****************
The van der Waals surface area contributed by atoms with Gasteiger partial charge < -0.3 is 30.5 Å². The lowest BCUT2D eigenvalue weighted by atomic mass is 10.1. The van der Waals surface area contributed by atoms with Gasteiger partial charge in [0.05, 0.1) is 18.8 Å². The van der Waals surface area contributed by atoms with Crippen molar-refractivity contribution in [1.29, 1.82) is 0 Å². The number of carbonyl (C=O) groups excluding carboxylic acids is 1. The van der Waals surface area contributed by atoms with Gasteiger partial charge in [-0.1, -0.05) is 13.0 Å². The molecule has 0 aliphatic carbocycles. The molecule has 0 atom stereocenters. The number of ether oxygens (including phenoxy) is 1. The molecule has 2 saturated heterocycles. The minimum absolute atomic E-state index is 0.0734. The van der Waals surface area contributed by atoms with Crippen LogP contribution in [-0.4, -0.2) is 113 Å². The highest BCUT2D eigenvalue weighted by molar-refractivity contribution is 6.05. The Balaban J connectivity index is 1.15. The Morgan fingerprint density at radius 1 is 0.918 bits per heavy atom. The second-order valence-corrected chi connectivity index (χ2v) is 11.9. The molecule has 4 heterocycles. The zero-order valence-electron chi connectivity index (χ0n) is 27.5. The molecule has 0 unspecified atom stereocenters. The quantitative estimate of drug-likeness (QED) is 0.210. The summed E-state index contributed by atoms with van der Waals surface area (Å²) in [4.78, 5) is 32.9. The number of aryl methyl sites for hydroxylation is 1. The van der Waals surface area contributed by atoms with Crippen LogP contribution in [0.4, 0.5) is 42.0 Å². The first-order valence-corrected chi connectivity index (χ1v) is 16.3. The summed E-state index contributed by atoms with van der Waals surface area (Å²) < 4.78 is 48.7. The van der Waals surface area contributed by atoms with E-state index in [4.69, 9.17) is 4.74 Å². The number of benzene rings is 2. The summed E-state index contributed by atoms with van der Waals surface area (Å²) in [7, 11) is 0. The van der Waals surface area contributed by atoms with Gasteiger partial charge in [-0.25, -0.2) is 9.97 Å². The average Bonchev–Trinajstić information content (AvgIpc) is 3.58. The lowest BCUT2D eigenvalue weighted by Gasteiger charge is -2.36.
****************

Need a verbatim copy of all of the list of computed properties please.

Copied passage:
The van der Waals surface area contributed by atoms with Gasteiger partial charge < -0.3 is 30.5 Å². The lowest BCUT2D eigenvalue weighted by atomic mass is 10.1. The van der Waals surface area contributed by atoms with Gasteiger partial charge in [0.05, 0.1) is 18.8 Å². The van der Waals surface area contributed by atoms with Crippen molar-refractivity contribution in [1.29, 1.82) is 0 Å². The number of carbonyl (C=O) groups excluding carboxylic acids is 1. The van der Waals surface area contributed by atoms with Gasteiger partial charge in [-0.1, -0.05) is 13.0 Å². The molecule has 0 aliphatic carbocycles. The molecule has 0 atom stereocenters. The number of ether oxygens (including phenoxy) is 1. The molecule has 2 saturated heterocycles. The minimum absolute atomic E-state index is 0.0734. The van der Waals surface area contributed by atoms with Crippen LogP contribution in [-0.4, -0.2) is 113 Å². The highest BCUT2D eigenvalue weighted by molar-refractivity contribution is 6.05. The Balaban J connectivity index is 1.15. The Morgan fingerprint density at radius 1 is 0.918 bits per heavy atom. The second-order valence-corrected chi connectivity index (χ2v) is 11.9. The molecule has 4 heterocycles. The zero-order valence-electron chi connectivity index (χ0n) is 27.5. The molecule has 0 unspecified atom stereocenters. The quantitative estimate of drug-likeness (QED) is 0.210. The summed E-state index contributed by atoms with van der Waals surface area (Å²) in [4.78, 5) is 32.9. The number of aryl methyl sites for hydroxylation is 1. The van der Waals surface area contributed by atoms with Crippen LogP contribution in [0.4, 0.5) is 42.0 Å². The first-order valence-corrected chi connectivity index (χ1v) is 16.3. The summed E-state index contributed by atoms with van der Waals surface area (Å²) < 4.78 is 48.7. The van der Waals surface area contributed by atoms with E-state index in [4.69, 9.17) is 4.74 Å². The number of benzene rings is 2. The summed E-state index contributed by atoms with van der Waals surface area (Å²) in [7, 11) is 0. The van der Waals surface area contributed by atoms with Gasteiger partial charge in [-0.25, -0.2) is 9.97 Å². The average Bonchev–Trinajstić information content (AvgIpc) is 3.58. The lowest BCUT2D eigenvalue weighted by Gasteiger charge is -2.36.